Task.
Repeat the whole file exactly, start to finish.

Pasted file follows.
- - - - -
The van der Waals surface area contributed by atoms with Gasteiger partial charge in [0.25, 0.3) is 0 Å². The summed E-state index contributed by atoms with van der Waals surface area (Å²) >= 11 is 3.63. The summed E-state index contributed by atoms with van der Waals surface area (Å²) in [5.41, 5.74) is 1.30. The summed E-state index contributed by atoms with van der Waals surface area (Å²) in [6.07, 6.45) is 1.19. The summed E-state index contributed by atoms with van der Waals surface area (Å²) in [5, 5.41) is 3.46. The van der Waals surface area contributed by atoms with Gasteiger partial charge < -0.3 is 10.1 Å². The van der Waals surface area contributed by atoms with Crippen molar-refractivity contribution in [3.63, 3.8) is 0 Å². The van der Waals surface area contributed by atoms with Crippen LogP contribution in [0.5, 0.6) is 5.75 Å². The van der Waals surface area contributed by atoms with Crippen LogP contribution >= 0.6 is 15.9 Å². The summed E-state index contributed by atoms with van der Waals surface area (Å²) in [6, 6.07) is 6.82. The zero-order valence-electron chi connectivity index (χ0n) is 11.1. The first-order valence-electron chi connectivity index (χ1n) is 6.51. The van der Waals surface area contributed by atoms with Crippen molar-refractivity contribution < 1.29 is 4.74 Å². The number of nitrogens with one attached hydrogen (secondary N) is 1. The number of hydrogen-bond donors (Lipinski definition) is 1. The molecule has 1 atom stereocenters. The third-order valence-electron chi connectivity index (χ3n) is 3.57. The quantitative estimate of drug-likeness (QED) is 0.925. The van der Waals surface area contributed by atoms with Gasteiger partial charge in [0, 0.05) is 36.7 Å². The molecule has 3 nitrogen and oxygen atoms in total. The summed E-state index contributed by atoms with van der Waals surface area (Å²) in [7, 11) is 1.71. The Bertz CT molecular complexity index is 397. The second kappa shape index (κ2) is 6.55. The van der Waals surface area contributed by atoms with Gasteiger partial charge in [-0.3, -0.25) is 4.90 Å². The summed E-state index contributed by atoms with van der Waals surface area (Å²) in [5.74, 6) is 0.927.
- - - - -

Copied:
The van der Waals surface area contributed by atoms with Gasteiger partial charge in [0.25, 0.3) is 0 Å². The summed E-state index contributed by atoms with van der Waals surface area (Å²) >= 11 is 3.63. The summed E-state index contributed by atoms with van der Waals surface area (Å²) in [5.41, 5.74) is 1.30. The summed E-state index contributed by atoms with van der Waals surface area (Å²) in [6.07, 6.45) is 1.19. The summed E-state index contributed by atoms with van der Waals surface area (Å²) in [5, 5.41) is 3.46. The van der Waals surface area contributed by atoms with Gasteiger partial charge < -0.3 is 10.1 Å². The van der Waals surface area contributed by atoms with Crippen molar-refractivity contribution in [3.63, 3.8) is 0 Å². The van der Waals surface area contributed by atoms with Crippen LogP contribution in [0.5, 0.6) is 5.75 Å². The van der Waals surface area contributed by atoms with Crippen LogP contribution >= 0.6 is 15.9 Å². The summed E-state index contributed by atoms with van der Waals surface area (Å²) in [6, 6.07) is 6.82. The zero-order valence-electron chi connectivity index (χ0n) is 11.1. The first-order valence-electron chi connectivity index (χ1n) is 6.51. The van der Waals surface area contributed by atoms with Crippen molar-refractivity contribution < 1.29 is 4.74 Å². The number of nitrogens with one attached hydrogen (secondary N) is 1. The number of hydrogen-bond donors (Lipinski definition) is 1. The molecule has 1 atom stereocenters. The third-order valence-electron chi connectivity index (χ3n) is 3.57. The quantitative estimate of drug-likeness (QED) is 0.925. The van der Waals surface area contributed by atoms with Gasteiger partial charge in [0, 0.05) is 36.7 Å². The molecule has 3 nitrogen and oxygen atoms in total. The summed E-state index contributed by atoms with van der Waals surface area (Å²) in [7, 11) is 1.71. The Bertz CT molecular complexity index is 397. The second kappa shape index (κ2) is 6.55. The van der Waals surface area contributed by atoms with Gasteiger partial charge in [-0.3, -0.25) is 4.90 Å². The summed E-state index contributed by atoms with van der Waals surface area (Å²) in [5.74, 6) is 0.927.